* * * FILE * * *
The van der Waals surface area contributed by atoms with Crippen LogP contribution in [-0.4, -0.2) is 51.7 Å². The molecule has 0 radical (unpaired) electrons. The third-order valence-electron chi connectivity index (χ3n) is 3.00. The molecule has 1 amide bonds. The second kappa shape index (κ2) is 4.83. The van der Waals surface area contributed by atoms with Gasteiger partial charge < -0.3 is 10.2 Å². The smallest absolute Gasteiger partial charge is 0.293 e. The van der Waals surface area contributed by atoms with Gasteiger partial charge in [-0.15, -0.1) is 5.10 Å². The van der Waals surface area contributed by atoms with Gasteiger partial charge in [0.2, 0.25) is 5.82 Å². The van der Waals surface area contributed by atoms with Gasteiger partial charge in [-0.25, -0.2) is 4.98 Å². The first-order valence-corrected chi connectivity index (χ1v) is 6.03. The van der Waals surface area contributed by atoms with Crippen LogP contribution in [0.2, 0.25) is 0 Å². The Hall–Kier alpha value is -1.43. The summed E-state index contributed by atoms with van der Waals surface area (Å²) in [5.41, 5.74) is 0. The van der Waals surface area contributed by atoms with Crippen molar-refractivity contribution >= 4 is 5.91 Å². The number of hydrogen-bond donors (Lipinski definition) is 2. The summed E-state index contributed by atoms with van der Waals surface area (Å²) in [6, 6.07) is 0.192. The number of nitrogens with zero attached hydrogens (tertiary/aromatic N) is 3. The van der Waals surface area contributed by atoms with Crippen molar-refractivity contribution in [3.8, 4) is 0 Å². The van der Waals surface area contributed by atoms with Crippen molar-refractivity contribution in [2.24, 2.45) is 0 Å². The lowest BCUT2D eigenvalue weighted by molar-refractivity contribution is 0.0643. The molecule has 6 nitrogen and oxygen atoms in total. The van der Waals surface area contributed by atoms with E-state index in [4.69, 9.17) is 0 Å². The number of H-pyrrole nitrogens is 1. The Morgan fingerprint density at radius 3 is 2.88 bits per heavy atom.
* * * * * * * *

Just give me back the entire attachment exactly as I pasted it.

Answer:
The van der Waals surface area contributed by atoms with Crippen LogP contribution in [-0.4, -0.2) is 51.7 Å². The molecule has 0 radical (unpaired) electrons. The third-order valence-electron chi connectivity index (χ3n) is 3.00. The molecule has 1 amide bonds. The second kappa shape index (κ2) is 4.83. The van der Waals surface area contributed by atoms with Gasteiger partial charge < -0.3 is 10.2 Å². The smallest absolute Gasteiger partial charge is 0.293 e. The van der Waals surface area contributed by atoms with Gasteiger partial charge in [-0.15, -0.1) is 5.10 Å². The van der Waals surface area contributed by atoms with Gasteiger partial charge in [0.2, 0.25) is 5.82 Å². The van der Waals surface area contributed by atoms with Gasteiger partial charge in [-0.25, -0.2) is 4.98 Å². The first-order valence-corrected chi connectivity index (χ1v) is 6.03. The van der Waals surface area contributed by atoms with Crippen LogP contribution in [0.2, 0.25) is 0 Å². The Hall–Kier alpha value is -1.43. The summed E-state index contributed by atoms with van der Waals surface area (Å²) in [5.41, 5.74) is 0. The van der Waals surface area contributed by atoms with Crippen molar-refractivity contribution >= 4 is 5.91 Å². The number of hydrogen-bond donors (Lipinski definition) is 2. The summed E-state index contributed by atoms with van der Waals surface area (Å²) in [6, 6.07) is 0.192. The number of nitrogens with zero attached hydrogens (tertiary/aromatic N) is 3. The van der Waals surface area contributed by atoms with Crippen molar-refractivity contribution in [3.8, 4) is 0 Å². The van der Waals surface area contributed by atoms with Crippen molar-refractivity contribution in [2.24, 2.45) is 0 Å². The lowest BCUT2D eigenvalue weighted by molar-refractivity contribution is 0.0643. The molecule has 6 nitrogen and oxygen atoms in total. The van der Waals surface area contributed by atoms with E-state index in [4.69, 9.17) is 0 Å². The number of H-pyrrole nitrogens is 1. The Morgan fingerprint density at radius 3 is 2.88 bits per heavy atom.